(CNN) -- William Spengler had killed before.
The first time, presumably, was in 1980. Then about 40 years old, Spengler struck his grandmother with a hammer. A year later, he was convicted of first-degree manslaughter in her death.
Flash forward to before dawn Monday, in Webster, New York, a town of about 43,000 people located 10 miles east of Rochester. That's when and where, Police Chief Gerald Pickering said, Spengler presumably set his and his sister's home ablaze, lugged weapons up a hill, then waited.
When local firefighters arrived at the scene, Spengler fired and killed again.
Authorities haven't given a motive for the latest violence, which left two firefighters dead and two other firefighters and an off-duty police officer from a nearby town wounded.
And they can't ask the shooter, who was found dead of a self-inflicted gunshot wound to the head around 11 a.m., about six hours after first calls about the fire came in.
But the Webster police chief has his own idea about why this happened.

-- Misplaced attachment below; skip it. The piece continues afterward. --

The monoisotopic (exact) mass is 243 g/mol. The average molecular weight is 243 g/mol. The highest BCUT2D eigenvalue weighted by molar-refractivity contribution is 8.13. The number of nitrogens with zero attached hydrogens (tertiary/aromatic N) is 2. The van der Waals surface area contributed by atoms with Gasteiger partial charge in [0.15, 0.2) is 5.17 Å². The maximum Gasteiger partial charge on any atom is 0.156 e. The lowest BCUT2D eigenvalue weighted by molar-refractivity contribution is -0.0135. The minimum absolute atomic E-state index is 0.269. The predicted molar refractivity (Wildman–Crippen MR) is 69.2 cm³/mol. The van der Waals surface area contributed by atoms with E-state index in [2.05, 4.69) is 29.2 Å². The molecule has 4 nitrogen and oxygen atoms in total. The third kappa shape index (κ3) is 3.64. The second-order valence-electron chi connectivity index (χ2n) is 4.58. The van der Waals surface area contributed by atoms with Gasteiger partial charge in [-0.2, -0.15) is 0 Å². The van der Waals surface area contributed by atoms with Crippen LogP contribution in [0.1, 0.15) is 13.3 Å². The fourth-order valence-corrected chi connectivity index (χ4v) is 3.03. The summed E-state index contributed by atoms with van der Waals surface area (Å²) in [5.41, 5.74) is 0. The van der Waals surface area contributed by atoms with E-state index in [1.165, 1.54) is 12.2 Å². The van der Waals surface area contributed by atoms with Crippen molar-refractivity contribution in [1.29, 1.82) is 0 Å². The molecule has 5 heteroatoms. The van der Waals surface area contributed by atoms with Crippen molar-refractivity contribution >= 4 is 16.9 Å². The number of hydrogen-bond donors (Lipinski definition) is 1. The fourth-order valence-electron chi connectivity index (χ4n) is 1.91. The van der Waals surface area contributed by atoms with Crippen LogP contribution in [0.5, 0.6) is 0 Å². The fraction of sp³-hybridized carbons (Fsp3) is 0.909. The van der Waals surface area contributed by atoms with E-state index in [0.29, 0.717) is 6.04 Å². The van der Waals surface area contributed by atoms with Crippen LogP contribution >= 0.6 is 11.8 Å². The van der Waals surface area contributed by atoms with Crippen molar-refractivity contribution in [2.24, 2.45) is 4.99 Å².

"Just looking at the history, obviously this is an individual who had a lot of problems, to kill his grandmother," Pickering said. "And I'm sure there were ... mental health issues involved."
After his 1981 manslaughter conviction, Spengler was given an indeterminate sentence, said Monroe County District Attorney Sandra Doorley.
He ended up spending nearly 18 years behind bars until his release in 1998. Through 2006, Spengler was on supervised parole, during which time Doorley said she wasn't aware of any events suggesting he had gotten into further trouble.
Nor, Pickering said, had police had any "contact with him criminally" in the recent past.
By then, Spengler was living in a home in Webster, likely with his sister, who was still unaccounted for Monday afternoon. Their mother had died sometime in the past year, according to Pickering.
He'd accumulated weapons, bringing "several different types" with him before the shootings, the police chief said. It is not known how he obtained these firearms, but ex-felons are not allowed to possess weapons.
But because Spengler had them, two families are in mourning. Many of his former neighbors are homeless, because having a gunman on the loose slowed fire crews' efforts to corral a blaze that eventually destroyed seven homes.
"It's Christmas Eve. This is a day where people are getting together to celebrate a holiday," Lt. Gov. Bob Duffy told reporters in Webster. "This tragedy is just unthinkable and unspeakable."